At the same time, developers paused many of their projects due to rising economic uncertainty. Once those fears began to fade in early 2021, Swartz said, all of those paused construction projects suddenly resumed. This left CPD in a tough position where it had more work to do but fewer skilled employees to handle the workload, which was a cause of mounting concerns within the department, Swartz added. 

“This has been as challenging for our staff as it has been for our customers,” Swartz said. “It’s something that really wears on you.” 

Denver is not the only city facing a large permit review backlog. In San Francisco, developers are waiting an average of 627 days to have their permits approved, according to the San Francisco Chronicle. Permit review times in Portland have stretched upward of 200 days, Oregon Public Broadcasting reported.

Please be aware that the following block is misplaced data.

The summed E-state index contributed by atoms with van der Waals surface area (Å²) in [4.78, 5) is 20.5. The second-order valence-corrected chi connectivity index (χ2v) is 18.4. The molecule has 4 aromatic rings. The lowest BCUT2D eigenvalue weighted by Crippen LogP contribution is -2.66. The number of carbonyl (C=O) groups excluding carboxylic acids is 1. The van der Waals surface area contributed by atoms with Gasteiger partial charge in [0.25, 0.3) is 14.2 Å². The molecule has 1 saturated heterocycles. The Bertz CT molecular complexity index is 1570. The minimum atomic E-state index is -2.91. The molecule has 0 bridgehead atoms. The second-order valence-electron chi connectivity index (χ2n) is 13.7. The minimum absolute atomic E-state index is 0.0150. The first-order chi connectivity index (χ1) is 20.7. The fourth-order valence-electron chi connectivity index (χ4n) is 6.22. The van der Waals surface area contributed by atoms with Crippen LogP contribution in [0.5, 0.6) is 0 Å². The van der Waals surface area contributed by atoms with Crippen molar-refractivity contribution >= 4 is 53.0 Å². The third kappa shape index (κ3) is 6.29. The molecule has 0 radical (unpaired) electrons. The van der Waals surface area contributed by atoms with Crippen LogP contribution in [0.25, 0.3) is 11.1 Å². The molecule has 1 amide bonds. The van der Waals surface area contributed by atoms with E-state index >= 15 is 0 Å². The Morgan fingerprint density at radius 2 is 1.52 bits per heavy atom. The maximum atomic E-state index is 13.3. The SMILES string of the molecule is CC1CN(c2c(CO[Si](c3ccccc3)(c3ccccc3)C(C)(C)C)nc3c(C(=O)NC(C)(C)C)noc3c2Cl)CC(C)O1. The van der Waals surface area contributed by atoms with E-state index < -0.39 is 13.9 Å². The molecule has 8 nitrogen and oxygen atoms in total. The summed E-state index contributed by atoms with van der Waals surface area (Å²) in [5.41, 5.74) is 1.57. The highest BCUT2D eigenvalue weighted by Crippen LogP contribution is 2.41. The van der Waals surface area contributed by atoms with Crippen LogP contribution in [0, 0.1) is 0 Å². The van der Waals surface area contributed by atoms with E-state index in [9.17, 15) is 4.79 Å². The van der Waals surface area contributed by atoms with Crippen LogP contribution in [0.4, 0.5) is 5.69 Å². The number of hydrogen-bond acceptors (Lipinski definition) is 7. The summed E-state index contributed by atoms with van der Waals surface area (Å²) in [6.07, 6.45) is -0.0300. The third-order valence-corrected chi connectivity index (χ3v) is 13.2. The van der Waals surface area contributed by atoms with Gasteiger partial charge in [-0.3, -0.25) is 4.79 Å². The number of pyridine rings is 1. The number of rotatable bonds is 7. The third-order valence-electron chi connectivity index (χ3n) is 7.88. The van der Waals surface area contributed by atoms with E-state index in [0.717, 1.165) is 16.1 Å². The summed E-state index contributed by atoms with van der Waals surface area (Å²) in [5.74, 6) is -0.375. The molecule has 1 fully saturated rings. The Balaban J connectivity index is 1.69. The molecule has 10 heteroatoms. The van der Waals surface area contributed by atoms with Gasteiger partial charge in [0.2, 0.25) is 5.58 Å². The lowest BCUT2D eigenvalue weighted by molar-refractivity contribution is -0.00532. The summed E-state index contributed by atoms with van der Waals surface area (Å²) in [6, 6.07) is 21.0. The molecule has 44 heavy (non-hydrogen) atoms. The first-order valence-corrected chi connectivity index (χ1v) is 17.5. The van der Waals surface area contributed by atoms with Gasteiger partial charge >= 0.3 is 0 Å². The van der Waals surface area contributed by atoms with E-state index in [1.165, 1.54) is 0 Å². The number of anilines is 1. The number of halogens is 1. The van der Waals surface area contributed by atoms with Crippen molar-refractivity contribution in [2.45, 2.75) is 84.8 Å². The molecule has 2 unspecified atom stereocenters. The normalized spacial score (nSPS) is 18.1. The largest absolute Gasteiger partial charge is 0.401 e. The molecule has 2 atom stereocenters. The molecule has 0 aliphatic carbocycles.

Permit backlogs can pose big problems for developers, holding up construction timelines and adding uncertainty to their pro formas. This problem has been especially acute in recent years as rapid construction cost escalation means a delay of even a week or two could add significantly to a project’s price tag. 

In the current economic climate, many developers have pressed pause on their projects, but one area where sped-up permitting could provide a needed boost is in Denver’s multifamily market, where developers are pushing to keep up with demand.

In 2022, Denver developers delivered more than 9,400 units, which was about the same as they did in 2021, according to Yardi Matrix. Developers have more than 31,900 units under construction and another 132,000 in the permitting stage, which Yardi said “points to low sensitivity to the current economic woes.”